Numerical Flow Models for Controlled Fusion – Porquerolles, France, 16-20 April, 2007

Section IIGyrokinetic full f approach for simulation of toroidal plasmas


Full f simulation of tokamak plasmas l.jpg

Numerical Flow Models for Controlled Fusion – Porquerolles, France, 16-20 April, 2007

Full f simulation of tokamak plasmas

  • In full f simulation, one solves for the whole particle distribution function in phase space and in time either non-perturbatively, with gyrokinetics or drift-kinetically

  • Pioneering non-perturbative 5D particle-in-cell (PIC) simulation of magnetically confined toroidal plasmas (unrealistic me/mi) :

    Cheng & Okuda, ’78; Sydora, ’86; LeBrun, ’93, Kishimoto, ’94

  • Eulerian and semi-Lagrangian Vlasov 3D, 4D, and 5D simulation:

    Cheng & Knorr, ’76; Manfredi, ’96; Sonnendruecker, ’99; Xu, ’06; Scott, ’05; Grandgirard, ’06

  • Gyrokinetic 5D particle simulation:

    Furnish, ’99; Heikkinen, ’00, 03’; Chang, ’03.


Calculation flux in particle codes l.jpg

Numerical Flow Models for Controlled Fusion – Porquerolles, France, 16-20 April, 2007

Calculation flux in particle codes

Acceleration and increment of velocity

Calculation of forces from fields and velocity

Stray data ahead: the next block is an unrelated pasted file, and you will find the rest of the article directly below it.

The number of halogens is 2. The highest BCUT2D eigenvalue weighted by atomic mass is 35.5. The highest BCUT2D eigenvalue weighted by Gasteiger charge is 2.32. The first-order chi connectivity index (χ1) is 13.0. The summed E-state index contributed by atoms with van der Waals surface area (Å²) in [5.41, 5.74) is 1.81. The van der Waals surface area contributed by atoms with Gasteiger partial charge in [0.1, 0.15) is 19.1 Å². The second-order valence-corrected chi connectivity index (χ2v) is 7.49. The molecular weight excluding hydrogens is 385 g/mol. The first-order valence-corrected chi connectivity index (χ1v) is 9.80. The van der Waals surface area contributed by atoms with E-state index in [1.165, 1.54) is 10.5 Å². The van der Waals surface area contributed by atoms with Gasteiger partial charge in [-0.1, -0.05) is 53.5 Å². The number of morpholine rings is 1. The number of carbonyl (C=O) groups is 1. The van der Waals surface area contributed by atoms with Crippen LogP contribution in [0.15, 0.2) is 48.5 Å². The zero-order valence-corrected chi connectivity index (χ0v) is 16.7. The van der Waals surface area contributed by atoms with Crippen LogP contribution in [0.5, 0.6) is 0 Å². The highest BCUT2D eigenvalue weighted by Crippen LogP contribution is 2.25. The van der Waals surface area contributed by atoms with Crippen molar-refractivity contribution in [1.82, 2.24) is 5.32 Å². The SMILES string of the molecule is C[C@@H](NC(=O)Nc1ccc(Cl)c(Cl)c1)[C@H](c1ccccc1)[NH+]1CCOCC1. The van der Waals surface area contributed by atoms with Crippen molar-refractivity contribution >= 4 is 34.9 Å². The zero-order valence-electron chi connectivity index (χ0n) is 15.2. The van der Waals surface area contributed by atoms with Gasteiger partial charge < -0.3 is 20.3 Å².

Computation of electric field. Magnetic is given.

Initial step with =0

Displacements and new positions. Boundary conditions.

Calculation of density. Current profile fixed.

Resolution of Poisson equation for the electrostatic potential.


Delta f vs full f l.jpg

Numerical Flow Models for Controlled Fusion – Porquerolles, France, 16-20 April, 2007

Delta f vs. full f

  • Delta f calculates perturbations from an assumed background distribution f0.

  • Powerful for small f-f0

    • Linear mode analysis

    • “Snapshot” transport analysis

    • Path-breaking global transport studies for large toroidal installations

  • Full f calculates the whole particle distribution.

  • Fitting processes that perturbate strongly the particle distribution

    • Strong transient or long time scale transport in core or edge plasmas

    • Strong particle/energy sources

    • Full neoclassical equilibrium

    • Edge plasma (sheaths, wall losses, recycling, separatrix, flows)

    • Large MHD (sawteeth, ELMs)


Delta f vs full f11 l.jpg

Numerical Flow Models for Controlled Fusion – Porquerolles, France, 16-20 April, 2007

Delta f vs. full f

  • Automatic extension of Delta f to full f calculation may be possible

    • Non-conservative effects; collisions, sources

    • Loading optimization

    • Automatic increase of the number of markers when required

  • Few particles (~10-100) per cell are needed for good results with small f-f0.

  • Full f can be realized both in PIC and Vlasov (Eulerian, semi-Lagrangian)

    • Vlasov simulation is free of noise and has controlled numerical resolution in phase space.

    • PIC is numerically flexible and straightforward to implement

  • Needs many particles per cell (~1000) or fine grid discretization of velocity space for an acceptable noise level or accuracy.